Okay, you have the absorbent part taken care of. What about a cover? Well, honestly, if you don’t mind pull-on style PUL or nylon covers, these are extremely cheap—around $6-$7 new—and of course even cheaper if you buy used. They are thinner and provide more coverage than wrap-style covers, but bare PUL may touch any part of your baby’s skin not covered by a diaper—only an issue for those with PUL sensitivities—and some people simply dislike the pull-on style. Of course, if we are truly diapering without buying any “proper” modern diaper supplies, we can turn to a popular alternative: covers made from wool or fleece.
Fleece is much cheaper than wool and you can pick up fleece blankets at Goodwill for a great deal, if you don’t already have a few lying around. Wool, however, is more breathable and, if properly prepped before sewing, more waterproof, but either will work fine in a pinch (old wool sweaters can often be found for cheap at thrift stores, though many stores in my area have caught on and starting pricing them absurdly high). The most popular pattern for creating covers out of wool and fleece is the “Katrina pattern,” which is described so well on her website—with variations and everything—that it’s simplest for me to just link it here. http://katrinassqs.blogspot.com/
Accessories are the last thing on our list! One thing about using cotton as your absorbent layer is that it is not stay-dry. I love cotton myself; it is breathable and washes easily. However, sometimes stay-dry is either preferred or necessary during times of diaper rash, overnight, or whenever. Here is where fleece steps in again: It doesn’t absorb liquid well, so you can cut some fleece into rectangles that fit into your diapers and place it against your baby’s skin. The pee will go straight through the fleece onto the cotton, letting the diaper absorb but keeping your baby’s skin feeling dry.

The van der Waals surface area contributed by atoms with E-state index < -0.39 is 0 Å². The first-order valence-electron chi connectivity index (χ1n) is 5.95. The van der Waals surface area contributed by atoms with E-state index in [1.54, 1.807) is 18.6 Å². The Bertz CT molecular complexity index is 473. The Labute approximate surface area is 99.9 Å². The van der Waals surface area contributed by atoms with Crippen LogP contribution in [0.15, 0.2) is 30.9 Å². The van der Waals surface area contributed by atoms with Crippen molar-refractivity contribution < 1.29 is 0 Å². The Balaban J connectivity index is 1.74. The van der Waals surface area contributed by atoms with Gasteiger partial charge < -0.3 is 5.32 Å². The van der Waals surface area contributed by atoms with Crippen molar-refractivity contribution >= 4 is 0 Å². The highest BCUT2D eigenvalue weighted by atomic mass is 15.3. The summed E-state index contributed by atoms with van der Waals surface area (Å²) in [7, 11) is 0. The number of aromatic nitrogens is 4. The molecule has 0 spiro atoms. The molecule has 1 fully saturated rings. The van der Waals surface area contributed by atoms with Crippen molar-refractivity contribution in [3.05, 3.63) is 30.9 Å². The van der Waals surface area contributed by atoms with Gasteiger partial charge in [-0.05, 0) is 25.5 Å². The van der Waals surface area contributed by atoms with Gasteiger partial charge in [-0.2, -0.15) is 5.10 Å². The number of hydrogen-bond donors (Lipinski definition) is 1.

Last are cloth wipes. You can use just about any absorbent, soft material for cloth wipes. Flannel, cotton terry, sherpa, bamboo terry, the list goes on. Cut them into squares or rectangles—popular sizes that fit in most wipes holders are 4”x8” or 8”x8”–hem or serge the edges, and you have a stash of wipes!
The ONLY true diapering items I would suggest buying are the fasteners—either diaper pins (which are safer to use than, well, safety pins, when it comes to diapering), or the popular Snappi or Boingo alternatives. Some people do use a length of fabric to tie around the diaper to keep it from falling off (“tie nappies” are totally a thing for a few German cloth diaper companies), which you can try, but a proper fastener is less likely to get loose and end up with you cleaning up a trail of baby waste across your floor.
And there you have it. Kitchen towels as diapers, recycled wool sweaters as covers, fleece blankets as stay-dry liners and scraps as cloth wipes. We’ve managed to gather all the supplies needed to cloth diaper a child without actually buying any cloth diapers, and it is entirely possible that if you already have those objects around your home, you needn’t spend a cent do to so. I hope these tips will help out someone on a strict budget, in an emergency, or someone who just wants to extend their stash a little on the cheap!